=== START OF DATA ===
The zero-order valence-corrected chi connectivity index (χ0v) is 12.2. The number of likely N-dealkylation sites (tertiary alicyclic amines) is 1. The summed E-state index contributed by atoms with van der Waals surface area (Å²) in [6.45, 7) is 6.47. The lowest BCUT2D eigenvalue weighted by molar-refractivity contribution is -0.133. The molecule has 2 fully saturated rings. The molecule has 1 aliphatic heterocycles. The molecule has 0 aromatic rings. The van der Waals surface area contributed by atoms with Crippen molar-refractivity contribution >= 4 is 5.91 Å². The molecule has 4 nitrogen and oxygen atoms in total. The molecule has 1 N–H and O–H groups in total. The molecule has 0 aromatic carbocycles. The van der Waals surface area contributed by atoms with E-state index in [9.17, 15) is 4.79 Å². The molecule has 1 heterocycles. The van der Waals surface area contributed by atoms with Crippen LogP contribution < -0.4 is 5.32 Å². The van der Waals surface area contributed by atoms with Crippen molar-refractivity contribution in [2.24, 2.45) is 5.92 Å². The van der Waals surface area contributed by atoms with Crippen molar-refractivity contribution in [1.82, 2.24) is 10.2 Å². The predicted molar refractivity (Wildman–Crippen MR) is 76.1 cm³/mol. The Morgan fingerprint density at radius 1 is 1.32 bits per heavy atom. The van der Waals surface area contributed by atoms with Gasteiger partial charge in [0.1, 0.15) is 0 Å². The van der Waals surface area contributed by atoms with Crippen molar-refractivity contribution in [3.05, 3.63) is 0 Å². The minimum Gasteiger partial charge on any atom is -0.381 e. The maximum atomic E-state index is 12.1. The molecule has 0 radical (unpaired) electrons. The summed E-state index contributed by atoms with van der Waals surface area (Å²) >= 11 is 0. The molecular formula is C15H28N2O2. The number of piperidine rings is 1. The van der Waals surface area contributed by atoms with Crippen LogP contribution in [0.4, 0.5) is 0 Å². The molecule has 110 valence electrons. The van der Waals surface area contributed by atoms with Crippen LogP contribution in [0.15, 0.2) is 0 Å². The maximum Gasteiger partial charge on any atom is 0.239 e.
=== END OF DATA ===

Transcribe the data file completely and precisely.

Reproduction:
The zero-order valence-corrected chi connectivity index (χ0v) is 12.2. The number of likely N-dealkylation sites (tertiary alicyclic amines) is 1. The summed E-state index contributed by atoms with van der Waals surface area (Å²) in [6.45, 7) is 6.47. The lowest BCUT2D eigenvalue weighted by molar-refractivity contribution is -0.133. The molecule has 2 fully saturated rings. The molecule has 1 aliphatic heterocycles. The molecule has 0 aromatic rings. The van der Waals surface area contributed by atoms with Crippen molar-refractivity contribution >= 4 is 5.91 Å². The molecule has 4 nitrogen and oxygen atoms in total. The molecule has 1 N–H and O–H groups in total. The molecule has 0 aromatic carbocycles. The van der Waals surface area contributed by atoms with E-state index in [9.17, 15) is 4.79 Å². The molecule has 1 heterocycles. The van der Waals surface area contributed by atoms with Crippen LogP contribution < -0.4 is 5.32 Å². The van der Waals surface area contributed by atoms with Crippen molar-refractivity contribution in [2.24, 2.45) is 5.92 Å². The van der Waals surface area contributed by atoms with Crippen molar-refractivity contribution in [1.82, 2.24) is 10.2 Å². The predicted molar refractivity (Wildman–Crippen MR) is 76.1 cm³/mol. The Morgan fingerprint density at radius 1 is 1.32 bits per heavy atom. The van der Waals surface area contributed by atoms with Gasteiger partial charge in [0.1, 0.15) is 0 Å². The van der Waals surface area contributed by atoms with Crippen molar-refractivity contribution in [3.05, 3.63) is 0 Å². The minimum Gasteiger partial charge on any atom is -0.381 e. The maximum atomic E-state index is 12.1. The molecule has 0 radical (unpaired) electrons. The summed E-state index contributed by atoms with van der Waals surface area (Å²) >= 11 is 0. The molecular formula is C15H28N2O2. The number of piperidine rings is 1. The van der Waals surface area contributed by atoms with Crippen LogP contribution in [0.4, 0.5) is 0 Å². The molecule has 110 valence electrons. The van der Waals surface area contributed by atoms with Crippen LogP contribution in [0.15, 0.2) is 0 Å². The maximum Gasteiger partial charge on any atom is 0.239 e.